The hypothesis that people with Aspergers are predisposed to violent or criminal behavior has been investigated but is not supported by data. More evidence suggests kids with Aspergers are victims rather than victimizers.

Restricted and Repetitive Interests and Behavior—

People with Aspergers often display intense interests, such as this boy's fascination with molecular structure.

People with Aspergers often display behavior, interests, and activities that are restricted and repetitive and are sometimes abnormally intense or focused. They may stick to inflexible routines, move in stereotyped and repetitive ways, or preoccupy themselves with parts of objects.

Pursuit of specific and narrow areas of interest is one of the most striking features of Aspergers. People with Aspergers may collect volumes of detailed information on a relatively narrow topic such as dinosaurs or deep fat fryers, without necessarily having genuine understanding of the broader topic. For example, a youngster might memorize camera model numbers while caring little about photography. This behavior is usually apparent by grade school, typically age 5 or 6 in the United States. Although these special interests may change from time to time, they typically become more unusual and narrowly focused, and often dominate social interaction so much that the entire family may become immersed. Because topics such as dinosaurs often capture the interest of kids, this symptom may go unrecognized.

Stereotyped and repetitive motor behaviors are a core part of the diagnosis of Aspergers and other Autism Spectrum Disorders. They include hand movements such as flapping or twisting, and complex whole-body movements. These are typically repeated in longer bursts and look more voluntary or ritualistic than tics, which are usually faster, less rhythmical and less often symmetrical.

Speech and Language—

Although people with Aspergers acquire language skills without significant general delay and their speech typically lacks significant abnormalities, language acquisition and use is often atypical. Abnormalities include verbosity; abrupt transitions; literal interpretations and miscomprehension of nuance; use of metaphor meaningful only to the speaker; auditory perception deficits; unusually pedantic, formal or idiosyncratic speech; and oddities in loudness, pitch, intonation, prosody, and rhythm.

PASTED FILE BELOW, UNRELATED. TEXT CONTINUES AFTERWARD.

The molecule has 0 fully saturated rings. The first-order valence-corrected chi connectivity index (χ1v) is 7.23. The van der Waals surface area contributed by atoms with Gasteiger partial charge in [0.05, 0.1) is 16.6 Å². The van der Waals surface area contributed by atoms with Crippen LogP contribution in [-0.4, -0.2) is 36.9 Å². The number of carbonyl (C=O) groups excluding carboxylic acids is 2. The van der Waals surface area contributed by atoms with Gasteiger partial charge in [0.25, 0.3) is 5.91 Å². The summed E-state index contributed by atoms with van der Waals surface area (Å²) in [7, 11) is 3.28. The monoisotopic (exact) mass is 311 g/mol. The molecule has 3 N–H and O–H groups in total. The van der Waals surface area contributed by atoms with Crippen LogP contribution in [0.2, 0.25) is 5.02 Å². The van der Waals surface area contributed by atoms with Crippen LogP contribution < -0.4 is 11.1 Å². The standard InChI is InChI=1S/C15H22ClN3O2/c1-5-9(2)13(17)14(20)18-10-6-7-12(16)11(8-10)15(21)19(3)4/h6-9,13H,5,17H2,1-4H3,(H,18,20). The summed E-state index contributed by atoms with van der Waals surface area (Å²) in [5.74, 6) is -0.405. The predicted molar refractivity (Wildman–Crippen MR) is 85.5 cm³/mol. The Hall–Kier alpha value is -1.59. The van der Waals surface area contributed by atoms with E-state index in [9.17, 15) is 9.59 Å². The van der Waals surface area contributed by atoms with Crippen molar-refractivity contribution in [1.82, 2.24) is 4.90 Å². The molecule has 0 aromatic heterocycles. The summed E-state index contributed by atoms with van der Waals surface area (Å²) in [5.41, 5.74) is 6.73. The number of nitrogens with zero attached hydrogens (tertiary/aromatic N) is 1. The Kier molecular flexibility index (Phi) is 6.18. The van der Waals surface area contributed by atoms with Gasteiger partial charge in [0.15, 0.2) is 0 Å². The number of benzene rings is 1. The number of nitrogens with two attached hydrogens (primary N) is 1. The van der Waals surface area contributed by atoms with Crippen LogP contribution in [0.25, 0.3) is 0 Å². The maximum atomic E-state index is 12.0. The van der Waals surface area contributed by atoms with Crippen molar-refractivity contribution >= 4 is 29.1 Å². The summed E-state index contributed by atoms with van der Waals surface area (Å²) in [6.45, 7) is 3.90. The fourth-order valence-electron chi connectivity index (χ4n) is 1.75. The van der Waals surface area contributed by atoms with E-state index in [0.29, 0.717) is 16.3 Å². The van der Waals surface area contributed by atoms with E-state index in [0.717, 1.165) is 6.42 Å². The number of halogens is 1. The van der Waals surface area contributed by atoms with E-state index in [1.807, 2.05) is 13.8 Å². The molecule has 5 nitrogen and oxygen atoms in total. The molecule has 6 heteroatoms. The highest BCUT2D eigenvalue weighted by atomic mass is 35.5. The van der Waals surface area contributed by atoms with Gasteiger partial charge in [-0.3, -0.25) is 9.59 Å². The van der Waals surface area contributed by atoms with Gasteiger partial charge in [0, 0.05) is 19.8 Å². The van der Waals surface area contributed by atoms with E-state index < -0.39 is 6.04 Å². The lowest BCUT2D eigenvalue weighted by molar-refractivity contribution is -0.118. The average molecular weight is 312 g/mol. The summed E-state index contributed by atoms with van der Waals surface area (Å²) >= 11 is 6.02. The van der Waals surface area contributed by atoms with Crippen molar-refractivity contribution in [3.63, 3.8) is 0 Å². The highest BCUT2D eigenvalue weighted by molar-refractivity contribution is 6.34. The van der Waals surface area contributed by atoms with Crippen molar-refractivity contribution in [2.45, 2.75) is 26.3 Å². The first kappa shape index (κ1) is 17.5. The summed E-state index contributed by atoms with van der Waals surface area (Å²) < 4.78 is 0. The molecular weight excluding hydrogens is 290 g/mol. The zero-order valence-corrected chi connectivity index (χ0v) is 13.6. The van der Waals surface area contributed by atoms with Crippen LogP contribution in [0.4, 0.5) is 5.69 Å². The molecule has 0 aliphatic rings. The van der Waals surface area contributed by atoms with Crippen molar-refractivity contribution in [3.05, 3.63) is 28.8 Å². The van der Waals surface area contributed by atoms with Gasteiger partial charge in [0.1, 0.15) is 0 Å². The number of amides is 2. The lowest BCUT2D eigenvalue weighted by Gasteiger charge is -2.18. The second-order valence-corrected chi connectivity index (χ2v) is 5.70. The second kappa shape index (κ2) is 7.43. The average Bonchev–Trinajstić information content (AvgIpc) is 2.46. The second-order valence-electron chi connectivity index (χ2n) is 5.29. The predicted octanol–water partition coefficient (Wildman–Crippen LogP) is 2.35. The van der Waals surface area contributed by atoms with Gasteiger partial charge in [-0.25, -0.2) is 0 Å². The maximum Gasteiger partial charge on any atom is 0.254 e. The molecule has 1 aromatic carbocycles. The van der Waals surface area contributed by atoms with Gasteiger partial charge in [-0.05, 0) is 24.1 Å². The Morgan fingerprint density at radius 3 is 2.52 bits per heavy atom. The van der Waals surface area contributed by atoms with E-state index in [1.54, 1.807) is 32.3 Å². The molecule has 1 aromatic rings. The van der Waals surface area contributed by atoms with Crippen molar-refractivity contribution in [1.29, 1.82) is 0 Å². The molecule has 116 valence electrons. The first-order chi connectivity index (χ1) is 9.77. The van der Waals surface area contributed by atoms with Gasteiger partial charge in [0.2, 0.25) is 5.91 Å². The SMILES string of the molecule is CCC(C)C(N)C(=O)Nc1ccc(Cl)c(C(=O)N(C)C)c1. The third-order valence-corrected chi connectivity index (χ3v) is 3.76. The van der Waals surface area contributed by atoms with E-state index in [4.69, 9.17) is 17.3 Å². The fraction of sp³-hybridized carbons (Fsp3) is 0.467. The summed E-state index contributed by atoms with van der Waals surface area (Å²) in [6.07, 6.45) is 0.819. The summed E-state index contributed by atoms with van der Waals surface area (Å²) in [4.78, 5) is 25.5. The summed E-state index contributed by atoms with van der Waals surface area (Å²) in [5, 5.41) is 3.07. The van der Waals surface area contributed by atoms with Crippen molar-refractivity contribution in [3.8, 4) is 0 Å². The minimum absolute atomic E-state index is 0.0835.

Three aspects of communication patterns are of clinical interest: poor prosody, tangential and circumstantial speech, and marked verbosity. Although inflection and intonation may be less rigid or monotonic than in autism, people with Aspergers often have a limited range of intonation; speech may be unusually fast, jerky or loud. Speech may convey a sense of incoherence; the conversational style often includes monologues about topics that bore the listener, fails to provide context for comments, or fails to suppress internal thoughts. People with Aspergers may fail to monitor whether the listener is interested or engaged in the conversation. The speaker's conclusion or point may never be made, and attempts by the listener to elaborate on the speech's content or logic, or to shift to related topics, are often unsuccessful.

Kids with Aspergers may have an unusually sophisticated vocabulary at a young age and have been colloquially called "little professors", but have difficulty understanding figurative language and tend to use language literally. Kids with Aspergers appear to have particular weaknesses in areas of nonliteral language that include humor, irony, and teasing. Although people with Aspergers usually understand the cognitive basis of humor they seem to lack understanding of the intent of humor to share enjoyment with others. Despite strong evidence of impaired humor appreciation, there are anecdotal reports of humor in people with Aspergers, which challenge theories of humor in Aspergers.


People with Aspergers may have signs or symptoms that are independent of the diagnosis, but can affect the individual or the family. These include differences in perception and problems with motor skills, sleep, and emotions.

People with Aspergers often have excellent auditory and visual perception. Kids with Autism Spectrum Disorder often demonstrate enhanced perception of small changes in patterns such as arrangements of objects or well-known images; typically this is domain-specific and involves processing of fine-grained features. Conversely, compared to people with HFA, people with Aspergers have deficits in some tasks involving visual-spatial perception, auditory perception, or visual memory. Many accounts of people with Aspergers and Autism Spectrum Disorder report other unusual sensory and perceptual skills and experiences. They may be unusually sensitive or insensitive to sound, light, touch, texture, taste, smell, pain, temperature, and other stimuli, and they may exhibit synesthesia; these sensory responses are found in other developmental disorders and are not specific to Aspergers or to Autism Spectrum Disorder. There is little support for increased fight-or-flight response or failure of habituation in autism; there is more evidence of decreased responsiveness to sensory stimuli, although several studies show no differences.